The second test tracked all of the paperwork related to a container of flowers moving from the Port of Mombasa, in Kenya, to Rotterdam, in the Netherlands. As both trials went well, Maersk followed up by tracking containers with pineapples from Colombia, and mandarin oranges from California.
2. Like most merchants, Wal-Mart, struggles to identify and remove food that needs to be recalled. When a customer becomes ill, it can take weeks to identify the product, shipment and vendor. To remedy this, it announced last year that it would start using blockchain to record and log the origins of produce – crucial data from a single receipt, including suppliers, details on how and where food was grown and who inspected it. The database extends information from the pallet to the individual package.
This gives it the ability to immediately find where a tainted product came from in a mater of minutes versus days, as well as capture other important attributes to make an informed decision around food flow.
Wal-Mart, has already completed two pilot programmes – moving pork from Chinese farms to Chinese stores, and produce from Latin America to the United States – and is now confident a finished version can be put together within a few years.
3. BHP relies on vendors at nearly every stage in the mining process, contracting with geologists and shipping companies to collect samples and conduct analyses that drive business decisions involving multiple parties distributed across continents. Those vendors typically keep track of rock and fluid samples and analyses with emails and spreadsheets. A lost file can cause big and expensive headaches since the samples help the company decide where to drill new wells.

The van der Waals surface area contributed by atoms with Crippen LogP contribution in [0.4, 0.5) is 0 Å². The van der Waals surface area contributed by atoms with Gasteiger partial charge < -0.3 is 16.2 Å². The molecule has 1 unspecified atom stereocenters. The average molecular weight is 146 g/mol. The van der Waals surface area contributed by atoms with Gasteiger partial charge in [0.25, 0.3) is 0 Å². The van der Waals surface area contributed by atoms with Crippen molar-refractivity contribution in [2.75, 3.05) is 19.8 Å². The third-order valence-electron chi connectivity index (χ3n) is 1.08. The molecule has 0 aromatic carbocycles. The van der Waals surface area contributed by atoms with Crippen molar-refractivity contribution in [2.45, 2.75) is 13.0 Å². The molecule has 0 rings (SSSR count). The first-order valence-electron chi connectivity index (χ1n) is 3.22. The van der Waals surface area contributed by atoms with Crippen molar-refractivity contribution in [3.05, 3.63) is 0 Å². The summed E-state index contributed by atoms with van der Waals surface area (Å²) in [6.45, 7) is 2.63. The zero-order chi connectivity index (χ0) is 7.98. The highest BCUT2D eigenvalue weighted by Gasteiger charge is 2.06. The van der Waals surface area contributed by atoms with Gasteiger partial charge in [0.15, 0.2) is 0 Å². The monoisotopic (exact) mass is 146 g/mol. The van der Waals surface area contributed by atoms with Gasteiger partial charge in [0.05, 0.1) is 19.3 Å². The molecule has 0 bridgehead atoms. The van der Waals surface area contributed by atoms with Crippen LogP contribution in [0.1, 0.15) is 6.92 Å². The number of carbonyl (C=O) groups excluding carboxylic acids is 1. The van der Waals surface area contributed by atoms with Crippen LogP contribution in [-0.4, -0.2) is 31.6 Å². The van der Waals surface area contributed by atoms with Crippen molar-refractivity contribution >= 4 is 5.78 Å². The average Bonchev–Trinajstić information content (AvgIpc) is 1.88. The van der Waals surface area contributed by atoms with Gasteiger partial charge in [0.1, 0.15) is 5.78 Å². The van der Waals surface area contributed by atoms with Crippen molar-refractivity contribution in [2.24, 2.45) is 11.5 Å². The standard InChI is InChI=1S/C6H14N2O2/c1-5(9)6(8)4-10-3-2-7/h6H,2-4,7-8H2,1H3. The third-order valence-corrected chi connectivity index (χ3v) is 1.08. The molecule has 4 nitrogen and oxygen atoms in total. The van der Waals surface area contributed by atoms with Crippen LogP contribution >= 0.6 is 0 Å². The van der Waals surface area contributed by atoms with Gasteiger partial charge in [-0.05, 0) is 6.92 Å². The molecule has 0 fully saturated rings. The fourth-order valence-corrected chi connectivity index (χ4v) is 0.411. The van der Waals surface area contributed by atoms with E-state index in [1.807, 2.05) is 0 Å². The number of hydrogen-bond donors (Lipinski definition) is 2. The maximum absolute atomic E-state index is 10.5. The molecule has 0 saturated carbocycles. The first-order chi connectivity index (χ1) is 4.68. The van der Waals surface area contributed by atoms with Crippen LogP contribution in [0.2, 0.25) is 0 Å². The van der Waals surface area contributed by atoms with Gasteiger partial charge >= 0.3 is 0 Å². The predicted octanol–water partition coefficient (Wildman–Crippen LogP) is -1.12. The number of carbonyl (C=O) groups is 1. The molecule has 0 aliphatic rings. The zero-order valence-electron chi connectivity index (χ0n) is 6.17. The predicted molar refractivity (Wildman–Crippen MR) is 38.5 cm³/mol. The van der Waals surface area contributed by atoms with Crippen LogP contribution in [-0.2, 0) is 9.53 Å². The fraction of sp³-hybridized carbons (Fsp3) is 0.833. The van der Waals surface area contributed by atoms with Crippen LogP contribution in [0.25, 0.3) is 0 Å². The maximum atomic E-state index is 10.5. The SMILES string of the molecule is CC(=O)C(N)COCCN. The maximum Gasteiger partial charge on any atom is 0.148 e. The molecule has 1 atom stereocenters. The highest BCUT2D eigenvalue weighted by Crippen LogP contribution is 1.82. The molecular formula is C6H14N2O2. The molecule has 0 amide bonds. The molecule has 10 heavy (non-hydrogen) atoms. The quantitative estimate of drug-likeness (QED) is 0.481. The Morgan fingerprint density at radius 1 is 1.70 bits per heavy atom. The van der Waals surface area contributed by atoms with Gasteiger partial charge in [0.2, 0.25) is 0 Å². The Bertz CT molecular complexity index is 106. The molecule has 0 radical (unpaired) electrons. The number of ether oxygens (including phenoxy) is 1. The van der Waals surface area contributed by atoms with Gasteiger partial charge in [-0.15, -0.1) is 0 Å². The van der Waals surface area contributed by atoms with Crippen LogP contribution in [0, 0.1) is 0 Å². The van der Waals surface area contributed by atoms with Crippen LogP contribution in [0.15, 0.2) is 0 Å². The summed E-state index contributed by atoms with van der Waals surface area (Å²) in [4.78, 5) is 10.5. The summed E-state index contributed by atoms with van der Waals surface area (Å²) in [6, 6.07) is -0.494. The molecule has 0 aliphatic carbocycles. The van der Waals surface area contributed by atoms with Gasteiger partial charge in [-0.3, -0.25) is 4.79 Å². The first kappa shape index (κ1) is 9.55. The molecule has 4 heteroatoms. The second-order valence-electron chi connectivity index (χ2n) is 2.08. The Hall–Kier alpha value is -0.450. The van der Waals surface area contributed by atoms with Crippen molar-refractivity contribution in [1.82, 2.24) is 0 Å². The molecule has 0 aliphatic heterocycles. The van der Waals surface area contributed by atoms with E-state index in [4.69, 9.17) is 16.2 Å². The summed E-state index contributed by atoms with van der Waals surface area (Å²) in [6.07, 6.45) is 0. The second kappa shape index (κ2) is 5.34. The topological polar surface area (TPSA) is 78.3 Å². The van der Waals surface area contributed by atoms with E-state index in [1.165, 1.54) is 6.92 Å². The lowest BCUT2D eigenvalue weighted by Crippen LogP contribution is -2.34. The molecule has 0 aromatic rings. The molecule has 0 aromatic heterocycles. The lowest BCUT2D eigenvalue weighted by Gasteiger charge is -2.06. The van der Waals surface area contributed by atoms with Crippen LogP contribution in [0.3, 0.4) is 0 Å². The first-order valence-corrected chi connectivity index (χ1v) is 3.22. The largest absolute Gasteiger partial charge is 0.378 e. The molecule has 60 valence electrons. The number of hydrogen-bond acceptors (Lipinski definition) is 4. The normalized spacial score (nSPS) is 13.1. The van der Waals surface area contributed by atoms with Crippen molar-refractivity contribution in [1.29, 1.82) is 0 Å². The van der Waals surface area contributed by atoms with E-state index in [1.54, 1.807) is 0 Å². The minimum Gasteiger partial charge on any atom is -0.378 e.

BHP’s solution, which started this year, is use blockchain to record movements of wellbore rock and fluid samples and better secure the real-time data that is generated during delivery. Decentralized file storage, multi-party data acquisition and immutability as well as immediate accessibility are all aspects that will enhance its supply chain.
BHP has now required its vendors to use an app to collect live data – with a dashboard and options on what to do that are very streamlined to their respective jobs. A technician taking a specimen can attach data such as collection time, a lab researcher can add reports, and all will be immediately visible to everyone who has access. No more lost samples or frantic messages. While certain elements of the process are the same, the new system is expected to drive internal efficiencies while allowing BHP to work more effectively with its partners.
For now, in most first deployments, blockchain is running parallel with companies’ current systems – often older databases or spreadsheets like Microsoft’s Excel. The hardest part will be to create new business models. Deploying blockchain enterprise-wide means companies will often have to scrap their existing business processes and start from scratch. An endeavor not for the faint hearted.